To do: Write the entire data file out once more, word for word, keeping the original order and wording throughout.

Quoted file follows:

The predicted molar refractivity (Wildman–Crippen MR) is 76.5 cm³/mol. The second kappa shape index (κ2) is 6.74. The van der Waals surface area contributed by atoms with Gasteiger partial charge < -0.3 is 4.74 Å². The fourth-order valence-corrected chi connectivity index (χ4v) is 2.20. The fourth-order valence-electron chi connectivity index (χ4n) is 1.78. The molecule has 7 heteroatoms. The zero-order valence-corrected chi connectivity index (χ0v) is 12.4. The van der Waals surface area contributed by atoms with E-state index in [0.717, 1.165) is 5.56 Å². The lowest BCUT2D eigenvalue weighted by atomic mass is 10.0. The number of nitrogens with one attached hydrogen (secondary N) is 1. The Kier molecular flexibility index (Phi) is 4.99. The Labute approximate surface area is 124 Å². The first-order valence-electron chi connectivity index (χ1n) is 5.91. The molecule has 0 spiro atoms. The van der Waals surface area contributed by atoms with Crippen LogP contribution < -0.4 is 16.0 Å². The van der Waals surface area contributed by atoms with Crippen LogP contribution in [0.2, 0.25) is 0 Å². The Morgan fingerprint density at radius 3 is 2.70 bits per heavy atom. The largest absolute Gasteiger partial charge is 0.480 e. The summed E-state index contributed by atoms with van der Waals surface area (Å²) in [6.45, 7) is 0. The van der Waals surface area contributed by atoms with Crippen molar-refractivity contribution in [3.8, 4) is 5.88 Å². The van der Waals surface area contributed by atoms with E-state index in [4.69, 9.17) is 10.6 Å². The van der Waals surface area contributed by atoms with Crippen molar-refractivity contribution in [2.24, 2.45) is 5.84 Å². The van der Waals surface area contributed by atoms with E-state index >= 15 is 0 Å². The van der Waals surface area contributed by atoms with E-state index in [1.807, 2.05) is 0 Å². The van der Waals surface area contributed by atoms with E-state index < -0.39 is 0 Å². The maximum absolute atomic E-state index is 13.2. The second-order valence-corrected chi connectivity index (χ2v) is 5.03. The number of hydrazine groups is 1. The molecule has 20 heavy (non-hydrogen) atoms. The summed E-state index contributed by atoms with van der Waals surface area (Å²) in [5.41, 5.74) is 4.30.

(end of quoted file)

The predicted molar refractivity (Wildman–Crippen MR) is 76.5 cm³/mol. The second kappa shape index (κ2) is 6.74. The van der Waals surface area contributed by atoms with Gasteiger partial charge < -0.3 is 4.74 Å². The fourth-order valence-corrected chi connectivity index (χ4v) is 2.20. The fourth-order valence-electron chi connectivity index (χ4n) is 1.78. The molecule has 7 heteroatoms. The zero-order valence-corrected chi connectivity index (χ0v) is 12.4. The van der Waals surface area contributed by atoms with E-state index in [0.717, 1.165) is 5.56 Å². The lowest BCUT2D eigenvalue weighted by atomic mass is 10.0. The number of nitrogens with one attached hydrogen (secondary N) is 1. The Kier molecular flexibility index (Phi) is 4.99. The Labute approximate surface area is 124 Å². The first-order valence-electron chi connectivity index (χ1n) is 5.91. The molecule has 0 spiro atoms. The van der Waals surface area contributed by atoms with Crippen LogP contribution < -0.4 is 16.0 Å². The van der Waals surface area contributed by atoms with Crippen LogP contribution in [0.2, 0.25) is 0 Å². The Morgan fingerprint density at radius 3 is 2.70 bits per heavy atom. The largest absolute Gasteiger partial charge is 0.480 e. The summed E-state index contributed by atoms with van der Waals surface area (Å²) in [6.45, 7) is 0. The van der Waals surface area contributed by atoms with Crippen molar-refractivity contribution in [3.8, 4) is 5.88 Å². The van der Waals surface area contributed by atoms with E-state index in [4.69, 9.17) is 10.6 Å². The van der Waals surface area contributed by atoms with Crippen molar-refractivity contribution in [2.24, 2.45) is 5.84 Å². The van der Waals surface area contributed by atoms with E-state index >= 15 is 0 Å². The van der Waals surface area contributed by atoms with E-state index in [1.807, 2.05) is 0 Å². The van der Waals surface area contributed by atoms with E-state index < -0.39 is 0 Å². The maximum absolute atomic E-state index is 13.2. The second-order valence-corrected chi connectivity index (χ2v) is 5.03. The number of hydrazine groups is 1. The molecule has 20 heavy (non-hydrogen) atoms. The summed E-state index contributed by atoms with van der Waals surface area (Å²) in [5.41, 5.74) is 4.30.